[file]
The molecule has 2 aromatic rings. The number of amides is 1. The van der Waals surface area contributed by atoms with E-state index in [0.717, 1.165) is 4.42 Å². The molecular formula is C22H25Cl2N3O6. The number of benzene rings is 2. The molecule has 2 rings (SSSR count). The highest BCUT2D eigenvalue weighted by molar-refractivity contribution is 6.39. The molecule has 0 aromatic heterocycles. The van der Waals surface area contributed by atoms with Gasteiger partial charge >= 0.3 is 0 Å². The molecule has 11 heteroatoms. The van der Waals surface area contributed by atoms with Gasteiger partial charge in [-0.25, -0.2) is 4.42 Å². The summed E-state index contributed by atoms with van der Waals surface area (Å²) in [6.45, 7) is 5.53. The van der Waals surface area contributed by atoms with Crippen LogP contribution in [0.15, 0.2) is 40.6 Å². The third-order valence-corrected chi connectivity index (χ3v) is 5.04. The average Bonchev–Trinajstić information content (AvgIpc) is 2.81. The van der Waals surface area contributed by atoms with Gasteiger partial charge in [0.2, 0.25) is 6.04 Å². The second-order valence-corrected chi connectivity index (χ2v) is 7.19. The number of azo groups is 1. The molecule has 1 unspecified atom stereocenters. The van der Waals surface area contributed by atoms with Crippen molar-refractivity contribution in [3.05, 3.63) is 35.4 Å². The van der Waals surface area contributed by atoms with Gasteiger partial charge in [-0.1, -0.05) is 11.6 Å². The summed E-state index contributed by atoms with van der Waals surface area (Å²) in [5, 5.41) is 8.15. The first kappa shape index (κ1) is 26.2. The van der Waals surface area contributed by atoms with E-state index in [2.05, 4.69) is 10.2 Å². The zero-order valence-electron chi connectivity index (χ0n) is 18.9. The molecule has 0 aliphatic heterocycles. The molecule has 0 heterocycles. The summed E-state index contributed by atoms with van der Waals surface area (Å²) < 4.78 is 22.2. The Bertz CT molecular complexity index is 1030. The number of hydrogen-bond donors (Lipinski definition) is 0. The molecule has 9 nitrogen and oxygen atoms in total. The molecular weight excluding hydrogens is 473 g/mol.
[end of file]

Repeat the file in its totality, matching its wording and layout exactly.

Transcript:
The molecule has 2 aromatic rings. The number of amides is 1. The van der Waals surface area contributed by atoms with E-state index in [0.717, 1.165) is 4.42 Å². The molecular formula is C22H25Cl2N3O6. The number of benzene rings is 2. The molecule has 2 rings (SSSR count). The highest BCUT2D eigenvalue weighted by molar-refractivity contribution is 6.39. The molecule has 0 aromatic heterocycles. The van der Waals surface area contributed by atoms with Gasteiger partial charge >= 0.3 is 0 Å². The molecule has 11 heteroatoms. The van der Waals surface area contributed by atoms with Gasteiger partial charge in [-0.25, -0.2) is 4.42 Å². The summed E-state index contributed by atoms with van der Waals surface area (Å²) in [6.45, 7) is 5.53. The van der Waals surface area contributed by atoms with Crippen LogP contribution in [0.15, 0.2) is 40.6 Å². The third-order valence-corrected chi connectivity index (χ3v) is 5.04. The average Bonchev–Trinajstić information content (AvgIpc) is 2.81. The van der Waals surface area contributed by atoms with Gasteiger partial charge in [0.2, 0.25) is 6.04 Å². The second-order valence-corrected chi connectivity index (χ2v) is 7.19. The number of azo groups is 1. The molecule has 1 unspecified atom stereocenters. The van der Waals surface area contributed by atoms with Crippen molar-refractivity contribution in [3.05, 3.63) is 35.4 Å². The van der Waals surface area contributed by atoms with Gasteiger partial charge in [-0.1, -0.05) is 11.6 Å². The summed E-state index contributed by atoms with van der Waals surface area (Å²) in [5, 5.41) is 8.15. The first kappa shape index (κ1) is 26.2. The van der Waals surface area contributed by atoms with E-state index in [2.05, 4.69) is 10.2 Å². The zero-order valence-electron chi connectivity index (χ0n) is 18.9. The molecule has 0 aliphatic heterocycles. The molecule has 0 heterocycles. The summed E-state index contributed by atoms with van der Waals surface area (Å²) < 4.78 is 22.2. The Bertz CT molecular complexity index is 1030. The number of hydrogen-bond donors (Lipinski definition) is 0. The molecule has 9 nitrogen and oxygen atoms in total. The molecular weight excluding hydrogens is 473 g/mol.